Billed as a sort of comedy-drama, even on the packaging, I found “Dog Years” to be a bit more serious than that. It’s not perfect, but there’s solid acting and a great story here that make for a really enlightening and engrossing watch. No spoilers here, but suffice to say, this is a completely worthy little indie film with much to offer. Nice work, guys.

Monday, January 4, 2016

“Eyes Of The Woods” DVD (directors: Miguel F. Valenti & Darrin Reed)

Flawed monster mess

Another troubled horror film suffering from the usual limitations ...poor audio, poor acting and lackluster, well-tread and derivative storyline. You've already seen this movje, in other words, and done much, much better.

The positives? The monster effects are pretty solid, and the gore is splattery good, with some nice head splittings and bloody sprays. A shortage of breastage hurts this, too, especially as there are several lovely young ladies who tempt but never quite get nekkid. The bloody topless blonde is an unexplained anomaly, making no sense at all, and it's all we get of the boobs. Call me sexist, but in this kind of trash film, there are certain, uh, “needs”. There are some choppy edits, some pretty blatant film “stops” or skips, and plenty of technical belches that really show a lack of care.

A shame, as this one shows some promise. As it stands, though, this is a weak and flawed film with really no memorable angle, sadly.


Fade To Black / Central Film Company

Wednesday, December 30, 2015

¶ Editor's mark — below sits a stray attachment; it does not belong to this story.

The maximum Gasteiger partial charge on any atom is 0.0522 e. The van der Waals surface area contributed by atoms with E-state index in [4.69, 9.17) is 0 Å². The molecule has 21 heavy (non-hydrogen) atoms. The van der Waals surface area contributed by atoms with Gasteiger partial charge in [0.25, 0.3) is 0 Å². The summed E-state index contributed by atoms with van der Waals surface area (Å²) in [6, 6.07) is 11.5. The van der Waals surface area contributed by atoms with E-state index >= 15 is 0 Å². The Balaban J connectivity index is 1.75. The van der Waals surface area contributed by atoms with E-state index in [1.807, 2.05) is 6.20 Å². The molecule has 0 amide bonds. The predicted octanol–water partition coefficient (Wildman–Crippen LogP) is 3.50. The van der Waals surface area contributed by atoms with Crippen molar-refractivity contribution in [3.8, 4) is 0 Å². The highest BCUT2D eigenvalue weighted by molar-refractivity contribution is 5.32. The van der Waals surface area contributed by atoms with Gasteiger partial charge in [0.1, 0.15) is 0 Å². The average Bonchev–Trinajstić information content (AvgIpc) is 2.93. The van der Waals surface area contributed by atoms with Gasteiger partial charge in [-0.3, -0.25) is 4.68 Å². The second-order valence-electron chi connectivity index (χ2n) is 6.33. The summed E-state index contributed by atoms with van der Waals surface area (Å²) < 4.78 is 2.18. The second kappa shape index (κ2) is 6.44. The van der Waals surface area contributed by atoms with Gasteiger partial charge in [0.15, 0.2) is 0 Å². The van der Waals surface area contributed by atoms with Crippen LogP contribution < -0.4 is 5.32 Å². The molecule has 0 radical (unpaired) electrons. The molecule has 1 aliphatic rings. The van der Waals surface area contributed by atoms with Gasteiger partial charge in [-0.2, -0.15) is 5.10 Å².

Gil Scott-Heron - “Black Wax” BluRay (director: Robert Mugge)

Poet-prophet and proto-rap icon

Anyone not familiar with the work of Gil Scott-Heron is really missing out on one of America's finest and wisest musical storytellers and a major (major!) inspiration for the early rap scene even. Scott-Heron was a profoundly political and socially responsible poet and musician, working in the avenues of spoken word and music both separately and simultaneously. 

Here, in this 1982 film, director Mugge pretty much hands over the controls to him, and to great result. Juxtaposing funky live footage of Scott-Heron with his band and in-the-streets-and-on-the-move spoken poetry, “Black Wax” is an intimately personal portrait of an artist at the top of his game. Don’t expect any sort of history lesson, as there’s no background or historical info here, but simply a “day in the life” of this brilliant man.

Sadly, Scott-Heron passed away in 2011. But thanks to MVD Visual, this lively and enlightening document is seeing a new life on remastered BluRay. It looks and sounds great, and the words of Gil Scott-Heron resonate still today. Superb film!

Sunday, December 27, 2015

Chronotope Project - “Dawn Treader” CD

Lovely selection of exotic, diverse soundscapes

This is the first I’ve heard of Jeffrey Ericson Allen, whose Chronotope Project has been active for several years releasing evocative and often cinematic electronic music. “Dawn Treader”, inspired by the C.S. Lewis story, is an intensely visual and sometimes playful listening experience, with plenty of twists and turns. 

Opening with the percolating sequencer sounds of “Dawn Treader”, the music gives way to the languid and introspective track, “The Scent Of Evening Flowers”, which gradually works itself into a bleepy outer-space soundtrack. “Basho’s Journey” brings an Asian influence to the table, no doubt due to the prominent use of the traditionally-tuned 13-string Japanese koto. “Ocean Of Subtle Flames” is a spiritual journey, complete with light rhythms and flutes punctuating the otherwise fleeting ambient textures. “Canticle For The Stars” is a kind of space music/classical hybrid, with blippy synth sequences alongside electronic strings. “She Who Hears The Cries Of The World” brings it all together into a wonderful melange of exotic textures, fleeting melodies, and evocative world music-meets-ambient vibes. It’s a celebration of all things musical, artful, and worldly.


Chronotope Project